Tuesday, November 3, 2015

Buck Moths fly again!

A gravel forest road winds through Shawnee State Forest in southern Ohio, as seen last Sunday. I spent the entire day down there stalking game with my camera. Fall's color had largely passed, and leaves were snowing to the ground. Temperatures were perfect for this time of year - about 60 F.

As always is the case when I am free to hunt down here unfettered, lots of interesting game was located. I returned with many "keeper" images of a wide diversity of subjects, both floral and faunal. The day started with a pretty cool bang, although I couldn't get documentary images of the incident. I located a sizeable mixed foraging flock of birds - chickadees, titmice, White-breasted Nuthatches, Yellow-rumped Warblers, both kinglets, and others - and was hanging discreetly on their periphery waiting for photo ops. Suddenly, I heard a loud ruffle of wings close behind, and whirled around to see that a tiny male Sharp-shinned Hawk had barreled into the scene. Its arrival was accompanied by protest scolds, then dead silence. I don't know if the fierce little hawk bagged anything, but man how I wish I could have got an action shot of the accipiter wing-braking and pivoting, eyes wild with bloodlust and talons splayed.

I did manage to catch this gorgeous ten point buck on pixels. It was strolling along a shaded woodland border, and allowed me to approach fairly closely. I was ready for it when it leapt up an embankment, flag tail flaring.

Speaking of bucks, it was a buck of a decidedly non-ungulate kind that was one of my targets this day. This gorgeous lepidopteran is a Buck Moth, Hemileuca maia, and they don't emerge until the Indian Summer days of very late fall. The moth is so named because of its emergence at about the same time buck deer are entering rut. Buck Moths are local in Ohio, mostly in the southern counties, as well as a population in the Oak Openings near Toledo. Shawnee is probably the best place to hunt them.

Buck Moths are day-fliers, and look like fluttering little Pandas when in flight. They're fairly large as moths go, and are easy to spot on the wing. Mid to late afternoon seems to bring the peak of activity, and I probably saw three dozen or more this day. The way one typically sees Buck Moths is on the wing - males patrolling in an incessant search for girls.

The challenge is getting close enough for photos. One way to do it as to deftly net one of the moths as it rockets by. But as soon as you bring it out of the net it'll just shoot off if not detained in some way. One way to do that is to chill it briefly in a cooler (which does not have any lasting ill effects), but I've never liked the look of the temporarily refrigerated animal - it looks understandably stiff and wooden. This is not a technique for me; I prefer stalking and shooting creatures on their own terms.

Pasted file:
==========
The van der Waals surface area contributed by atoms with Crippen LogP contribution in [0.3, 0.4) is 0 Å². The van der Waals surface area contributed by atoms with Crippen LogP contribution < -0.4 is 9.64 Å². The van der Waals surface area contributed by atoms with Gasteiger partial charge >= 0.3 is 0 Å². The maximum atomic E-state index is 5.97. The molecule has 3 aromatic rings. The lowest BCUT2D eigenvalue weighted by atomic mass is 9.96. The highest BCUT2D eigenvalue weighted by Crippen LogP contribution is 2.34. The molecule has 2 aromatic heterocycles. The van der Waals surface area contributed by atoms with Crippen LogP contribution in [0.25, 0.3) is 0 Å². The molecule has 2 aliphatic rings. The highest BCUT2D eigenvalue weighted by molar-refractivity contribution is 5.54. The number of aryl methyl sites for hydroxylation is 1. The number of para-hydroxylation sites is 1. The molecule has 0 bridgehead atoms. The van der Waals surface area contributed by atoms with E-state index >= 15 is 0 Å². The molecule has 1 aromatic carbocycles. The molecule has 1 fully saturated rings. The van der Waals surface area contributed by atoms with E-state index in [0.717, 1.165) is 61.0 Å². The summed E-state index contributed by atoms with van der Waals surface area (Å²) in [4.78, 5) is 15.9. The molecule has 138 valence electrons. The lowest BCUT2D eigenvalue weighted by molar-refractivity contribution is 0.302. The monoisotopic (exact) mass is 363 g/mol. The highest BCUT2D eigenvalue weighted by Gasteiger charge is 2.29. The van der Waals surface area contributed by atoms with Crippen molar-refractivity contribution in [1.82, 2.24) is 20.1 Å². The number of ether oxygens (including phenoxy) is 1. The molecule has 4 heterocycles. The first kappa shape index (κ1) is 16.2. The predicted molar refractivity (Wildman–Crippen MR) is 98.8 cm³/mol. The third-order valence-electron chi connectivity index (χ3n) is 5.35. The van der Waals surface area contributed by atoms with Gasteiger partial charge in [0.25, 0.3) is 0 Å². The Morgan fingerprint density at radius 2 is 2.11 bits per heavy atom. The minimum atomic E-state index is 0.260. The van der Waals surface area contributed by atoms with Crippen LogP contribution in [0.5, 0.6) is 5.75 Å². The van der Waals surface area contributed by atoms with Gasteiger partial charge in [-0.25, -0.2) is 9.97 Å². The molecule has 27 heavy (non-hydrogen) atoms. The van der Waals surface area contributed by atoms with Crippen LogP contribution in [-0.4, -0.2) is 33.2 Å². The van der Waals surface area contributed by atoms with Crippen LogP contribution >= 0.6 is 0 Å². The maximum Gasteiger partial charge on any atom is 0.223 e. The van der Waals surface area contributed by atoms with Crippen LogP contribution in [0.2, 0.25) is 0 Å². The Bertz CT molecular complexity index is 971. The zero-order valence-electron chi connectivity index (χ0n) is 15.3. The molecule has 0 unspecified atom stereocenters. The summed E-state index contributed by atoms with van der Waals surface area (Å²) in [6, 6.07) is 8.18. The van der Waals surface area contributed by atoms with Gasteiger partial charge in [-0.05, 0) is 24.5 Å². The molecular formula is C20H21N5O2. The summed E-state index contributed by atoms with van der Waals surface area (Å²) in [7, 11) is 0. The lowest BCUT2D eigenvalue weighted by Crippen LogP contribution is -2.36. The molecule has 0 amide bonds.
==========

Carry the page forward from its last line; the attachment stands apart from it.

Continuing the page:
Another way to go about the challenge of photographing Buck Moths requires more patience, and more luck. Just attempt to follow one of the animals as best as possible, and hope it 1) lands to rest, or 2) finds a female. Nearly all of the moths one sees flying about the forest are males, on the prowl for females.

I hit pay dirt this day. A moth blistered by as I walked a ridgetop road, and I lit out in pursuit. It eventually veered into heavy undergrowth and seemed to vanish. As I moved in, I saw why it had disappeared. A female was dangling from a low branch, and her pheromones were pulling in the boys.

Buck Moths are silkworm moths (family Saturniidae) and they don't eat. Members of this group are basically large often colorful and ornately patterned flying gonads. They have no functional mouthparts, and exist only to find a mate, mate with that mate, and in the case of the female, drop eggs. The males' large fernlike antennae are incredible pheromone receptors, and allow them to pick up the females' airborne cues from great distances.

This is the scene that the amorous male moth that I chased led me to. A female Buck Moth, with her larger abdomen, clings to a branch while coupled to a male, who dangles below. Note the gorgeous pattern and bright orange-red coloration of these moths, as well as their dense "fur". Thick hair allows the moths to better retain heat and fly in cool temperatures. I've seen Buck Moths active in temperatures in the low 50's F, and I'm sure they fly in cooler weather than that.

Because these moths were so fixated on the business at hand, they were easy to closely approach. Their location was not easy to access, though, and necessitated pushing through some greenbriar and then laying on the leaf litter to get on their level. But eventually I was able to find a satisfactory position and make some images of the action.

An incredible mating scrum creates a sizeable ball of Buck Moths. A constant procession of males kept bombarding the scene, and many of them would attempt to pile on. There are at least four interlopers swarming the mating couple in this shot. As I lay there watching the scene, moths would bat about my face, and I could even hear the soft whir of their wings as they excitedly fluttered about.

Not a bad experience for the dedicated stalker of Buck Moths.

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1 comment:

Lisa Greenbow said...

Fascinating. I have never seen this moth before. It is gorgeous.